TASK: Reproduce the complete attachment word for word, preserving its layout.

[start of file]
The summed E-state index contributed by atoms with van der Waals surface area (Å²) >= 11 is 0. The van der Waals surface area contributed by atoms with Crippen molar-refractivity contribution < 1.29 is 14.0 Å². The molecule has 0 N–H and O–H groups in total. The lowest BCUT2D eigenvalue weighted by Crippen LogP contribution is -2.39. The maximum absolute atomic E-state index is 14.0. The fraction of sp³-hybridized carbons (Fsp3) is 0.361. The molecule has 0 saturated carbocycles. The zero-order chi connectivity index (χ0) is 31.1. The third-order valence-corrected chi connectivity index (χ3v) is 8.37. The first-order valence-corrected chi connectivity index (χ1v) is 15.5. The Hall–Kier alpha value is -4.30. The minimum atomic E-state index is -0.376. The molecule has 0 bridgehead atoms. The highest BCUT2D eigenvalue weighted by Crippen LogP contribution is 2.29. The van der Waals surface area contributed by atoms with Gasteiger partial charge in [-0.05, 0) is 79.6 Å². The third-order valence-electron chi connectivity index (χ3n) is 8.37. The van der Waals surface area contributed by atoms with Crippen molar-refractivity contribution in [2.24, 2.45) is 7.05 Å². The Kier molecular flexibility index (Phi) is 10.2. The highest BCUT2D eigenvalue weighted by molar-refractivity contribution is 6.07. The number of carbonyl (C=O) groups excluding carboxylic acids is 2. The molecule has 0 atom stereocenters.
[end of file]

The summed E-state index contributed by atoms with van der Waals surface area (Å²) >= 11 is 0. The van der Waals surface area contributed by atoms with Crippen molar-refractivity contribution < 1.29 is 14.0 Å². The molecule has 0 N–H and O–H groups in total. The lowest BCUT2D eigenvalue weighted by Crippen LogP contribution is -2.39. The maximum absolute atomic E-state index is 14.0. The fraction of sp³-hybridized carbons (Fsp3) is 0.361. The molecule has 0 saturated carbocycles. The zero-order chi connectivity index (χ0) is 31.1. The third-order valence-corrected chi connectivity index (χ3v) is 8.37. The first-order valence-corrected chi connectivity index (χ1v) is 15.5. The Hall–Kier alpha value is -4.30. The minimum atomic E-state index is -0.376. The molecule has 0 bridgehead atoms. The highest BCUT2D eigenvalue weighted by Crippen LogP contribution is 2.29. The van der Waals surface area contributed by atoms with Gasteiger partial charge in [-0.05, 0) is 79.6 Å². The third-order valence-electron chi connectivity index (χ3n) is 8.37. The van der Waals surface area contributed by atoms with Crippen molar-refractivity contribution in [2.24, 2.45) is 7.05 Å². The Kier molecular flexibility index (Phi) is 10.2. The highest BCUT2D eigenvalue weighted by molar-refractivity contribution is 6.07. The number of carbonyl (C=O) groups excluding carboxylic acids is 2. The molecule has 0 atom stereocenters.